1994 Acura integra Ls 5speed sedan. 500$ good buy or bad

acura
integra

#1

So my brother in law is getting rid of his 94 integra and I really want it. It has a blown head gasket and a possible knock in the engine. It’s not the gsr or vtec so that’s a bummer, but I was planning on getting a new motor for it with the vtec anyways. So I just want opinions on this before I proceed. Also I’ve never owned a manual and any automatic transmission I’ve had trouble with had to be put in the shop or completely replaced. Are manual transmissions easy to fix if it has problems? He said the master cylinder had to be replaced but that’s all I know about the manual on that car. Any advise or comments regarding this would be appreciated. Thanks.


#2

I’d stay away from this one; it will cost you a bundle to get it up to scratch.


#3

The amount of money it would take to make this thing road worthy would buy a nice used vehicle. We are not talking about a collectable here. Your statement that all your automatic transmissions had to be worked on makes me think you have been purchasing older vehicles that may have not been as good as you think.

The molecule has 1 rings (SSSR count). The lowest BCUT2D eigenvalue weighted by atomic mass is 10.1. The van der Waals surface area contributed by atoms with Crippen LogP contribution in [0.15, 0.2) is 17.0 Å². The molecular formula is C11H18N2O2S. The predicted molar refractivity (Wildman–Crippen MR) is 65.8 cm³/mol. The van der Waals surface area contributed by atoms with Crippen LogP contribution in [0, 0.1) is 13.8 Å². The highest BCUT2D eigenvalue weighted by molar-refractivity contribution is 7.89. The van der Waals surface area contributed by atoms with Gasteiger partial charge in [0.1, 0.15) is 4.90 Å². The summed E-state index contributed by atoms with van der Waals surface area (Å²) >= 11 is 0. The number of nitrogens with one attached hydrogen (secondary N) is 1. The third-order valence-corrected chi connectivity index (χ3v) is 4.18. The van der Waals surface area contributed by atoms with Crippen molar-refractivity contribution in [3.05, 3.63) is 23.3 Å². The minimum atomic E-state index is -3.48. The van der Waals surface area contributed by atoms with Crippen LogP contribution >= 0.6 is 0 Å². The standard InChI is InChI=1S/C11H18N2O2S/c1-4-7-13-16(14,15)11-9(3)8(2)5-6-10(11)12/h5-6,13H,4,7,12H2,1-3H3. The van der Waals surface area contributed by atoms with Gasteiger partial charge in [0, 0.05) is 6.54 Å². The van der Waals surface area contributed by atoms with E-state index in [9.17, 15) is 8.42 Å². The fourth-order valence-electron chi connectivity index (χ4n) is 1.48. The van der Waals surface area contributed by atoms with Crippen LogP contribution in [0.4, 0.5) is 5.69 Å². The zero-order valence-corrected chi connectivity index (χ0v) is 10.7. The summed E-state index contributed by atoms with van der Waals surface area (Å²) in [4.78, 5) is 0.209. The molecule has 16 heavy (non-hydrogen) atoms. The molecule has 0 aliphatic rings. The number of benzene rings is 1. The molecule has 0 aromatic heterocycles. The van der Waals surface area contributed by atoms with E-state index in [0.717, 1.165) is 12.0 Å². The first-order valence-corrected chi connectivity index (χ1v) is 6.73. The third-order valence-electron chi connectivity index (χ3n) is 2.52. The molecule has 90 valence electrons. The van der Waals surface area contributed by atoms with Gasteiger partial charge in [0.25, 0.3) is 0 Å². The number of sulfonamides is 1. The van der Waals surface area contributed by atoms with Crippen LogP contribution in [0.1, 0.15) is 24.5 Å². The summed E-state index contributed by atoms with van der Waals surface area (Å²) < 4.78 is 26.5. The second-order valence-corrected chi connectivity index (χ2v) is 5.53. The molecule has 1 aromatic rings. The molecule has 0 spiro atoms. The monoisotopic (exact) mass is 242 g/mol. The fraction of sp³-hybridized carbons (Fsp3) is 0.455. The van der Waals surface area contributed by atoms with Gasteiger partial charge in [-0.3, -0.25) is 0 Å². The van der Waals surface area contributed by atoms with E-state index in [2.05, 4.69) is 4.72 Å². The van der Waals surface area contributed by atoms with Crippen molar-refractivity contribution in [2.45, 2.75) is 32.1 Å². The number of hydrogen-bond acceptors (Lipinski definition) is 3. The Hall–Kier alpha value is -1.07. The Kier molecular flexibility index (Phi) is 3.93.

As for the 500.00 price I think that is twice what a salvage yard would pay.


#4

It’s a good buy at $250 if the interior is in great shape, you can do all the work yourself and want a hobby.


#5

Five hundred dollars for something that is better off in the boneyard is insane. It MIGHT be worth 200 if it’s reasonably straight and clean, you can do any and all work yourself, and if you like an expensive and fairly lengthy project.

Your brother in law is not doing you any favors at 500.

As for your chronic automatic transmission failures the blame for that can likely be placed on lack of maintenance by the person who owned the car.


#6

This is one of those ‘if you have to ask, then don’t do it’ questions. It sounds like you’re not too familiar with major engine work, and swapping out an engine for a DIFFERENT engine is a huge rat’s nest of problems waiting to happen.